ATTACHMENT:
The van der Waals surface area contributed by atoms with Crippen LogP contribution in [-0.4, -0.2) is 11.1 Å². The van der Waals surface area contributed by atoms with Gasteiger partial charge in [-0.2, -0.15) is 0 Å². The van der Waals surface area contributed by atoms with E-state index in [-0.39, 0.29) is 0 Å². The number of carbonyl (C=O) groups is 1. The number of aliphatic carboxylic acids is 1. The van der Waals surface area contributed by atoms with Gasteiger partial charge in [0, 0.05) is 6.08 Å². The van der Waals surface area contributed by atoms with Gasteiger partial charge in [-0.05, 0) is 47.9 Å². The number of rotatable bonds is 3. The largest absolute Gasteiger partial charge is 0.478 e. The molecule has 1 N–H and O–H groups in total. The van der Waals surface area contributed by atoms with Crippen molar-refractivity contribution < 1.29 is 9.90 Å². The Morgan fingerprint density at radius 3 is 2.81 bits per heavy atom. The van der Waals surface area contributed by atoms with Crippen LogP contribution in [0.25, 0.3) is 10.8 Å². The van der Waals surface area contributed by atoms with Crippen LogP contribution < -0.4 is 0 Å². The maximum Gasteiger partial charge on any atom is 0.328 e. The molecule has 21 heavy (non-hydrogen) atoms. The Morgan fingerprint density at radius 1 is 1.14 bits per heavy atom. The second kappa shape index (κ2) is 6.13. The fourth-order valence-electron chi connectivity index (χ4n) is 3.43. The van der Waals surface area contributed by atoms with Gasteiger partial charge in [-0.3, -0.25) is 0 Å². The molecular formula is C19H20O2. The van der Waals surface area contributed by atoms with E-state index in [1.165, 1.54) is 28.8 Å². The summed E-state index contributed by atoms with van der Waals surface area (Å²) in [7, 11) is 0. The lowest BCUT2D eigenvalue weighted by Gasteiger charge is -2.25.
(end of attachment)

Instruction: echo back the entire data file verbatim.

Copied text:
The van der Waals surface area contributed by atoms with Crippen LogP contribution in [-0.4, -0.2) is 11.1 Å². The van der Waals surface area contributed by atoms with Gasteiger partial charge in [-0.2, -0.15) is 0 Å². The van der Waals surface area contributed by atoms with E-state index in [-0.39, 0.29) is 0 Å². The number of carbonyl (C=O) groups is 1. The number of aliphatic carboxylic acids is 1. The van der Waals surface area contributed by atoms with Gasteiger partial charge in [0, 0.05) is 6.08 Å². The van der Waals surface area contributed by atoms with Gasteiger partial charge in [-0.05, 0) is 47.9 Å². The number of rotatable bonds is 3. The largest absolute Gasteiger partial charge is 0.478 e. The molecule has 1 N–H and O–H groups in total. The van der Waals surface area contributed by atoms with Crippen molar-refractivity contribution < 1.29 is 9.90 Å². The Morgan fingerprint density at radius 3 is 2.81 bits per heavy atom. The van der Waals surface area contributed by atoms with Crippen LogP contribution in [0.25, 0.3) is 10.8 Å². The van der Waals surface area contributed by atoms with Crippen LogP contribution < -0.4 is 0 Å². The maximum Gasteiger partial charge on any atom is 0.328 e. The molecule has 21 heavy (non-hydrogen) atoms. The Morgan fingerprint density at radius 1 is 1.14 bits per heavy atom. The second kappa shape index (κ2) is 6.13. The fourth-order valence-electron chi connectivity index (χ4n) is 3.43. The van der Waals surface area contributed by atoms with Gasteiger partial charge in [-0.3, -0.25) is 0 Å². The molecular formula is C19H20O2. The van der Waals surface area contributed by atoms with E-state index in [1.165, 1.54) is 28.8 Å². The summed E-state index contributed by atoms with van der Waals surface area (Å²) in [7, 11) is 0. The lowest BCUT2D eigenvalue weighted by Gasteiger charge is -2.25.